Currently, the label for most oncology drugs provides only a starting dose that may need to be modified for each patient based on clinical observation. The provision of a more comprehensive dosing dataset—one that includes a drug’s threshold concentration and a peak exposure associated with excess toxicity—would better enable therapeutic drug monitoring in clinical practice. As targeted therapies are often intended to be taken chronically, their tolerability or efficacy may diminish over time, making therapeutic drug monitoring an immensely valuable tool for ensuring patients in chronic treatment maintain an optimal exposure.
Many pharmaceutical and biopharma organizations are not yet prepared for the impact of Project Optimus. Some are still under the mistaken impression that this transition will incur greater development costs and deliver marginal revenue opportunities. In fact, if companies do not evolve their development strategy, the costs could be substantial. Ignoring the FDA’s guidance will lead to drug approval rejections and even more burdensome post-approval confirmatory commitments.
Beyond a philosophical shift in study design, Project Optimus will require fresh thinking with respect to integrated data, technological infrastructure, and even manufacturing and supply chain optimization. Pivoting to the future under Project Optimus will require companies to overcome three main challenges:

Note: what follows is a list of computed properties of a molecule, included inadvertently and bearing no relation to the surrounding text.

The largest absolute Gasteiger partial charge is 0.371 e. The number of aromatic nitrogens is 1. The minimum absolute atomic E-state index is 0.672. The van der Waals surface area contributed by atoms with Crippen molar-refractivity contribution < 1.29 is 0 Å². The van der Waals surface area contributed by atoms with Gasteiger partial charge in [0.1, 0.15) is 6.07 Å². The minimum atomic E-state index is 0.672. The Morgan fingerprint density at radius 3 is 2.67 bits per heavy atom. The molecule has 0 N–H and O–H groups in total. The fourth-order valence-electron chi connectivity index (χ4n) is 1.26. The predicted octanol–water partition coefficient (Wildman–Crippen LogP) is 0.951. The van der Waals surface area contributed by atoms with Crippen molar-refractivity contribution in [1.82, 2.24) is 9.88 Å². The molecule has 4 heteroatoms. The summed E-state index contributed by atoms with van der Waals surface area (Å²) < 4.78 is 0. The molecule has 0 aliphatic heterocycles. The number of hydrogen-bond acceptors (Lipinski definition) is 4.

To accelerate speed to market and maximize their chances of a successful clinical trial, pharmaceutical and biopharma companies will need to embrace the Project Optimus paradigm of comprehensive dose characterization. They will require the ability to perform patient-specific and population-level drug response simulations in real time, within clinical trials. Companies must be able to characterize each drug’s pharmacokinetics and pharmacodynamics, and to predict dose-specific adverse events and clinical response. Implementing new dose selection and optimization strategies for each phase of a clinical trial will help pharma companies determine dosing that maximizes efficacy, safety, and tolerability—and ultimately, the usability of their products.
Sirj Goswami, PhD, is the CEO and co-founder of InsightRX, and Jason Rizzo, MBA, is the vice president of Global Biopharma Strategy.